While at the moment the closest we can get to Italian travel is a trip to the deli counter in the supermarket, things will eventually return to normal. And, when they do, here at Walkabout Florence we’ll be ready and raring to show off all the wonderful things to do in Tuscany to our wonderful clients once again.
Our Tuscany in a Day tour is not only our most comprehensive, it’s also our clients’ favourite. It’s a pretty big challenge to pack just one day with all the best things to do in Tuscany, but I’m delighted to say we’re pretty confident we’ve done it! We take you out into the stunning countryside to visit Siena, Chianti (vino anyone?), San Gimignano and, naturally, Pisa, for a truly glorious fun and food filled day.
But even though our guides can’t get out there on the road to all the iconic monuments and attractions in person right now, they’ve been looking for ways to keep themselves inspired and bring all the things to do in Tuscany to life in the living rooms of all our potential clients.
One of our most passionate guides (a leader of our Tuscany in a Day tour) has come up with a great way to do her job without actually having to be there. She scoured the internet for some of the best ‘virtual tours’ of Pisa’s most important attractions and put her very own spin on them! We think it could be the perfect solution until you can get to do the real thing. Here’s what she has to say…
Explore the Monuments of Pisa from Your Home
Pisa is one of the most famous cities in Italy and, when it comes to things to do in Tuscany, a visit to this cultural and historical gem is an absolute must. Here at Walkabout Florence we’re proud of each and every stop we’ve incorporated into our tours, but it’s possible we’ve got a couple of favourites. And it could be that Pisa just might be one of them…
But, for now, the reality is that we can’t go anywhere. Or can we?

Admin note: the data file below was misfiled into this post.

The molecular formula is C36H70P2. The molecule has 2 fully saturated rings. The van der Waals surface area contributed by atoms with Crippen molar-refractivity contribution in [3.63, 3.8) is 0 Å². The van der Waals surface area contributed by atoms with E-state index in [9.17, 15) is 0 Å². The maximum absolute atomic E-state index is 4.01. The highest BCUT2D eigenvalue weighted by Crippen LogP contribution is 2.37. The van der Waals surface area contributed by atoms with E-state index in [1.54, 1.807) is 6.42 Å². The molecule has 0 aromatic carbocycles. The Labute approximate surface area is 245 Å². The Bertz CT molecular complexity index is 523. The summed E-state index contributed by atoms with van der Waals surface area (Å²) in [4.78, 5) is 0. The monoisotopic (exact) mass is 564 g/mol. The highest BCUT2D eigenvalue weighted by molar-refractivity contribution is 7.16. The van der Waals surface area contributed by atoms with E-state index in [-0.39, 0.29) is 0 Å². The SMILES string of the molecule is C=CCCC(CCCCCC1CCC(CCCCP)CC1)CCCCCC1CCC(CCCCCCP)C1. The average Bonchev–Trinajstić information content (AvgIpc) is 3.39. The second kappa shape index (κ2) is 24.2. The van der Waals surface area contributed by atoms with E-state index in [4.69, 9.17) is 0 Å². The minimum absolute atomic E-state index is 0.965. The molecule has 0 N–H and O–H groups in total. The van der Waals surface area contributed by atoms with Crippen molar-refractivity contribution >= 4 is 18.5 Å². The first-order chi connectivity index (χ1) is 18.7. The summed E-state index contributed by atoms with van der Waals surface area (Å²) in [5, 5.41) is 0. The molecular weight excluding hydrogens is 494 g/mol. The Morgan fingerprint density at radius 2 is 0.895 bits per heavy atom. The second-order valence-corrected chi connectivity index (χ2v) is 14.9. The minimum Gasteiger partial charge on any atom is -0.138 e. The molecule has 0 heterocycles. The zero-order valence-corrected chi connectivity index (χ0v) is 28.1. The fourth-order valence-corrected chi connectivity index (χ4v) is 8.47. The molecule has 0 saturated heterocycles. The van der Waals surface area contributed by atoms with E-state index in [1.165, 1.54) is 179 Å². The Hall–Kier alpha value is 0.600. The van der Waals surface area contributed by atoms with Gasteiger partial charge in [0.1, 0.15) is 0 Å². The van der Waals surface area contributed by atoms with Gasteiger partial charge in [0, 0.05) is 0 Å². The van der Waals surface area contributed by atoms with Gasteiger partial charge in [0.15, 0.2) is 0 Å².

The enforced lockdown on travel is actually a wonderful time to do some research into the history of some of the touristic attractions we take for granted. Come with me…
The Leaning Tower
Ah, Pisa’s most famous monument, you think you know it, right? Well there are quite a few things that might surprise you and, to be honest, there’s nothing quite like seeing it in the flesh. But that doesn’t mean you can’t learn a few interesting facts from your armchair at home. (Here’s an amazing 360-degree view from the outside as it sits in the Piazza dei Miracoli.)
While not everyone I take to Pisa wants to climb the tower, I strongly recommend that if you’re physically up to it, you do. Yes, it’s a bit of a climb (nearly 300 steps!) and it’s certainly not for the faint hearted, but the views from the top are unbelievable. You can see right over the city and the surrounding Tuscan countryside. This excellent video not only gives you a taste of those views, you’ll also get an idea of what it’s like to climb it. Again, it’s not quite like doing it yourself, but soon enough…
Construction on the campanile (or what we’d call a bell tower) was begun in the twelfth century and there were problems right from the start. It is built on a former swamp (hence the name ‘Pisa’ which comes from the ancient Greek for ‘marshy land’) and, when you know that it’s sitting on shifty sub-soil it goes some way to explaining that famous lean.
The truth is that most experts now believe that there was a basic error of judgement in its engineering: a structure this tall (around 57 metres) and this heavy (about 14,500 tonnes) would need very deep and solid foundations to remain stable. In fact, the foundations go down only three metres. Its ‘centre of mass’ is actually the only thing that keeps it standing, and it’s pretty amazing that it hasn’t fallen down over the centuries.